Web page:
Thursday, October 26, 2017

Filming America's First War with Russia (1918-1919)

In November 1918 a photographic unit of the U.S. Signal Corps arrived in Siberia to cover Operation "Polar Bear", the American intervention in Russia. At the end of World War I the United States had sent two forces to Russia. The 339th Infantry Regiment was sent to Archangel and Murmansk near the Arctic Circle, initially to protect supplies and help reopen a second front against Germany. The 27th and 31st Infantry were sent to the Vladivostok region, to assist Czechoslovak military units trying to make their way to the western front.

Left: Captain Howard Price Kingsmore, U.S. Signal Corps photographic officer with his camera at the North-Ural front in Siberia. Right: Signal Corps cameraman taking pictures on a railcar on the Transsiberian Railroad. Signal Corps Collection, National Archives

The experience in Siberia for the American soldiers was miserable. Problems with fuel, ammunition, supplies and food were widespread. Horses accustomed to temperate climates were unable to function in sub-zero Russia. Water-cooled machine guns froze and became useless. During their time in North Russia from 1918 until 1920 the American forces suffered more than 210 casualties. In fact, America's first war with Russia turned out to be a dismal failure. At least 5,000 U.S. troops were sent into Russia to kill Bolsheviks, but after the Armistice most of the soldiers just wanted to go home. Early in 1919, instances of rumored and actual mutinies became frequent. As a result, President Wilson directed his War Department to begin planning a withdrawal from North Russia.

American troops landing in Russia. Scene from Signal Corps footage at National Archives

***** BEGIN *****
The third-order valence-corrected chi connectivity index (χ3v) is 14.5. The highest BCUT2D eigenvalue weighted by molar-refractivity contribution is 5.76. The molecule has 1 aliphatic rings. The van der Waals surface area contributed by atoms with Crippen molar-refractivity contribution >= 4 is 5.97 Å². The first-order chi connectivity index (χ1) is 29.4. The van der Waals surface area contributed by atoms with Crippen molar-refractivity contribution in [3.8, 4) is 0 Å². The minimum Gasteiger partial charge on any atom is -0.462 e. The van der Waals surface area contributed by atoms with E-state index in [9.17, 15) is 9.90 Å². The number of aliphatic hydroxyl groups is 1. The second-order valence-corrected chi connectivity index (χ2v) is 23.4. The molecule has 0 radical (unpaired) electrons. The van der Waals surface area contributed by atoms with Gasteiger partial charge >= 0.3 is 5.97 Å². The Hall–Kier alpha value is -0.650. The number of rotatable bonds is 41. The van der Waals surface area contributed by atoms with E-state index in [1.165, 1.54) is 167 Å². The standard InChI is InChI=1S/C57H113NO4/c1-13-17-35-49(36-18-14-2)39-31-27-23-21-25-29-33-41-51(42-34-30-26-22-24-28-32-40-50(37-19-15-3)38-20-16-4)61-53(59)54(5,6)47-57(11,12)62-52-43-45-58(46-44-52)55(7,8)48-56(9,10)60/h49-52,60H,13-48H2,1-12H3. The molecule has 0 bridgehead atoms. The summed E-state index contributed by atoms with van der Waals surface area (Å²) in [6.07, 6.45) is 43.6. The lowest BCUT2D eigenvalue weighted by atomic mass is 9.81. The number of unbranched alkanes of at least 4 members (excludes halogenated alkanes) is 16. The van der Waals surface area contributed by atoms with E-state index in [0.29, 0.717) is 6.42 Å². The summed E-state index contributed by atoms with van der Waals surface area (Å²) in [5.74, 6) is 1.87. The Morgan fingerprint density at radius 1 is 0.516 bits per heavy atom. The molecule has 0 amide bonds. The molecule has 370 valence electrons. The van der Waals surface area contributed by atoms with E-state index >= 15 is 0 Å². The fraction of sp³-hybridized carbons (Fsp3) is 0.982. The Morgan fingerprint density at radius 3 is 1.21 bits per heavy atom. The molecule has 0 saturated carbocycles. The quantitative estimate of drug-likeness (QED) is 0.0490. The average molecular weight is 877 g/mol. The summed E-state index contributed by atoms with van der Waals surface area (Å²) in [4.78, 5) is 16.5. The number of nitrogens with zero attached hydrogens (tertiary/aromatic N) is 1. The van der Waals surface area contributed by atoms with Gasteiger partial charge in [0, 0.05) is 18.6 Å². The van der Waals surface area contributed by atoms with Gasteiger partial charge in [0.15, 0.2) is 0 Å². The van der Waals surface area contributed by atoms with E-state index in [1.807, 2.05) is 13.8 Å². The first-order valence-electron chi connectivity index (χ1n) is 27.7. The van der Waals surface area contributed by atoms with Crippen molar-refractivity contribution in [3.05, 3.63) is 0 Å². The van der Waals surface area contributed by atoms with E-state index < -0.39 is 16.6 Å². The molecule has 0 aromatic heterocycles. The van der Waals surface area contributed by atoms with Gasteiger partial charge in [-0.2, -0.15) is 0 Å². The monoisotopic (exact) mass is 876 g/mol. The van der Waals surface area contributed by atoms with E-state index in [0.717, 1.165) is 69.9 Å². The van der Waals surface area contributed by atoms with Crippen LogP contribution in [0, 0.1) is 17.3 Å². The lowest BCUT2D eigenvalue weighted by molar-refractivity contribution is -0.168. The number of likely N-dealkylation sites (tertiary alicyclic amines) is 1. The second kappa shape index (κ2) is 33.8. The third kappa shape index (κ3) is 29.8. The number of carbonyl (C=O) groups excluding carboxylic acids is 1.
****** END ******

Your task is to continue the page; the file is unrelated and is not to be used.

Film Release by National Archives

U.S. Signal Corps cameramen recorded America's first war with Russia and produced 1,200 still photographs as well as 12,000 feet of motion picture film. The films were filed at the National Archives in College Park, MD, and until recently only a few scenes of this strange war were made available to the public. This all changed when in December 2014 the National Archives uploaded 14 reels of footage on the Internet, showing the activities of the American Expeditionary Force in Siberia.

Here are these films as uploaded by the National Archives on YouTube.


Thursday, October 19, 2017

The First Home Movies of World War I

On October 8, 1927, the Eastman Kodak Company presented what was announced as "the only picture record of America's part in the World War officially released for home projection." For the first time in film history, the audience could watch actual scenes from the battlefields of France in their own living room.

Advertisement for the Kodak World War I home movies. From Amateur Movie Maker, November 1927

These first home movies of the Great War were available for $150. The footage was on 16 mm, a revolutionary new format Eastman Kodak had introduced in 1923 as a less expensive amateur alternative to 35 mm film. Sixteen mm film was one of the first formats to use acetate safety film as a film base. Kodak never used nitrate film for this format because of its high flammability. In addition to making home movies, people could buy or rent films from the Kodak film library, a key selling point. Amateur film makers could buy a complete 16 mm outfit from Kodak consisting of a camera, projector, tripod, screen and splicer for $335.

America Goes Over 
The disillusionment that followed shortly after the Peace Treaty of Versailles resulted in few war films in America during the 1920s. There were some blockbusters to be sure, notably The Big Parade (1925) and Wings (1927). But these were fiction. Documentary war films for a wide audience were not considered commercially viable. This changed somewhat with the introduction of home movies in the United States. A new market was opened and footage that had been shown in the regular theaters could now be released again to interested customers such as veterans of the Great War. The Kodak series on World War I was taken from America Goes Over (1918), a production of the Committee on Public Information (CPI), America's wartime propaganda agency. Rereleased on 16 mm Kodak Cinegraph format, the customer could order the full series of five episodes or buy a single film.

We found "Flashes of Action", one of Kodak's first home films of World War I, in the Periscope Films collection and have uploaded it on our YouTube channel.